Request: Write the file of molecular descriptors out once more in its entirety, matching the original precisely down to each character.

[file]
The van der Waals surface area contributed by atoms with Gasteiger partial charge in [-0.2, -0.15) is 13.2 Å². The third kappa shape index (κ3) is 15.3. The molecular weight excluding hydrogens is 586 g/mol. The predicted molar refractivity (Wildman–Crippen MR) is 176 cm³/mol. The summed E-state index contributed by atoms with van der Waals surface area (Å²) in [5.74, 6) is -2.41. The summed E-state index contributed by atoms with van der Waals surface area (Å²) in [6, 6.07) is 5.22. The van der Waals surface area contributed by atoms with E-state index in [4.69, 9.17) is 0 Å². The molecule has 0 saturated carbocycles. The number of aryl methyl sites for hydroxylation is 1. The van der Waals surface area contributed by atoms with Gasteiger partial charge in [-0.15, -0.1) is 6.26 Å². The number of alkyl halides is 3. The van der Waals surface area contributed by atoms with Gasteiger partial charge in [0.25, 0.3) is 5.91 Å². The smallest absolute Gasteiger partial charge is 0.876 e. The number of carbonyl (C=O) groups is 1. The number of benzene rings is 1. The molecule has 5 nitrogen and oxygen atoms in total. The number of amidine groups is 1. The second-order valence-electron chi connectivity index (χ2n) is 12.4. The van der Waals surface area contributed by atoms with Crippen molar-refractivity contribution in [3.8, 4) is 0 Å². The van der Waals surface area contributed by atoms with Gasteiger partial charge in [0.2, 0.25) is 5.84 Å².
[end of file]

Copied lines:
The van der Waals surface area contributed by atoms with Gasteiger partial charge in [-0.2, -0.15) is 13.2 Å². The third kappa shape index (κ3) is 15.3. The molecular weight excluding hydrogens is 586 g/mol. The predicted molar refractivity (Wildman–Crippen MR) is 176 cm³/mol. The summed E-state index contributed by atoms with van der Waals surface area (Å²) in [5.74, 6) is -2.41. The summed E-state index contributed by atoms with van der Waals surface area (Å²) in [6, 6.07) is 5.22. The van der Waals surface area contributed by atoms with E-state index in [4.69, 9.17) is 0 Å². The molecule has 0 saturated carbocycles. The number of aryl methyl sites for hydroxylation is 1. The van der Waals surface area contributed by atoms with Gasteiger partial charge in [-0.15, -0.1) is 6.26 Å². The number of alkyl halides is 3. The van der Waals surface area contributed by atoms with Gasteiger partial charge in [0.25, 0.3) is 5.91 Å². The smallest absolute Gasteiger partial charge is 0.876 e. The number of carbonyl (C=O) groups is 1. The number of benzene rings is 1. The molecule has 5 nitrogen and oxygen atoms in total. The number of amidine groups is 1. The second-order valence-electron chi connectivity index (χ2n) is 12.4. The van der Waals surface area contributed by atoms with Crippen molar-refractivity contribution in [3.8, 4) is 0 Å². The van der Waals surface area contributed by atoms with Gasteiger partial charge in [0.2, 0.25) is 5.84 Å².